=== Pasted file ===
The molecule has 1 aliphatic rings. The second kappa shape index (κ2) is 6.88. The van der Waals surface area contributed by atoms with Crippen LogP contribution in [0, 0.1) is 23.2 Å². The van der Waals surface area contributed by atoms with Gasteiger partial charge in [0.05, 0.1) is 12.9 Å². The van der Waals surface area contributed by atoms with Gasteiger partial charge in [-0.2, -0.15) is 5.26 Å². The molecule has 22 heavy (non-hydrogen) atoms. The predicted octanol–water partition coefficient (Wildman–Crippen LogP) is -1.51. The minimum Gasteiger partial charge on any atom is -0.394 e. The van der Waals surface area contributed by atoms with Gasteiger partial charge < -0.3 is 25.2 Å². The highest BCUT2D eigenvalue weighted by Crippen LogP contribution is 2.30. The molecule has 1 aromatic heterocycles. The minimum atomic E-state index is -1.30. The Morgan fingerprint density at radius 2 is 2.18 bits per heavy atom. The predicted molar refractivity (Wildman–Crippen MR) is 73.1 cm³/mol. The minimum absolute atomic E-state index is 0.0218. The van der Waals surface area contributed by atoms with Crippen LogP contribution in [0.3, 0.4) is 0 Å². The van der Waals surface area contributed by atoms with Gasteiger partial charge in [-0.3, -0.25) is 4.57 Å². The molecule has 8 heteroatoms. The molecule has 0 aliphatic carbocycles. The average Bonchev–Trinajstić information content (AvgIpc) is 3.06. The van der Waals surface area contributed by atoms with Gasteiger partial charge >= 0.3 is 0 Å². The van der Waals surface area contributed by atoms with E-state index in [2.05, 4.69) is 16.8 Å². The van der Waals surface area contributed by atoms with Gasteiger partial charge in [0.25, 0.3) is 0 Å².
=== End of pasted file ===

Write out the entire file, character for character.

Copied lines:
The molecule has 1 aliphatic rings. The second kappa shape index (κ2) is 6.88. The van der Waals surface area contributed by atoms with Crippen LogP contribution in [0, 0.1) is 23.2 Å². The van der Waals surface area contributed by atoms with Gasteiger partial charge in [0.05, 0.1) is 12.9 Å². The van der Waals surface area contributed by atoms with Gasteiger partial charge in [-0.2, -0.15) is 5.26 Å². The molecule has 22 heavy (non-hydrogen) atoms. The predicted octanol–water partition coefficient (Wildman–Crippen LogP) is -1.51. The minimum Gasteiger partial charge on any atom is -0.394 e. The van der Waals surface area contributed by atoms with Gasteiger partial charge < -0.3 is 25.2 Å². The highest BCUT2D eigenvalue weighted by Crippen LogP contribution is 2.30. The molecule has 1 aromatic heterocycles. The minimum atomic E-state index is -1.30. The Morgan fingerprint density at radius 2 is 2.18 bits per heavy atom. The predicted molar refractivity (Wildman–Crippen MR) is 73.1 cm³/mol. The minimum absolute atomic E-state index is 0.0218. The van der Waals surface area contributed by atoms with Crippen LogP contribution in [0.3, 0.4) is 0 Å². The van der Waals surface area contributed by atoms with Gasteiger partial charge in [-0.3, -0.25) is 4.57 Å². The molecule has 8 heteroatoms. The molecule has 0 aliphatic carbocycles. The average Bonchev–Trinajstić information content (AvgIpc) is 3.06. The van der Waals surface area contributed by atoms with Gasteiger partial charge >= 0.3 is 0 Å². The van der Waals surface area contributed by atoms with E-state index in [2.05, 4.69) is 16.8 Å². The van der Waals surface area contributed by atoms with Gasteiger partial charge in [0.25, 0.3) is 0 Å².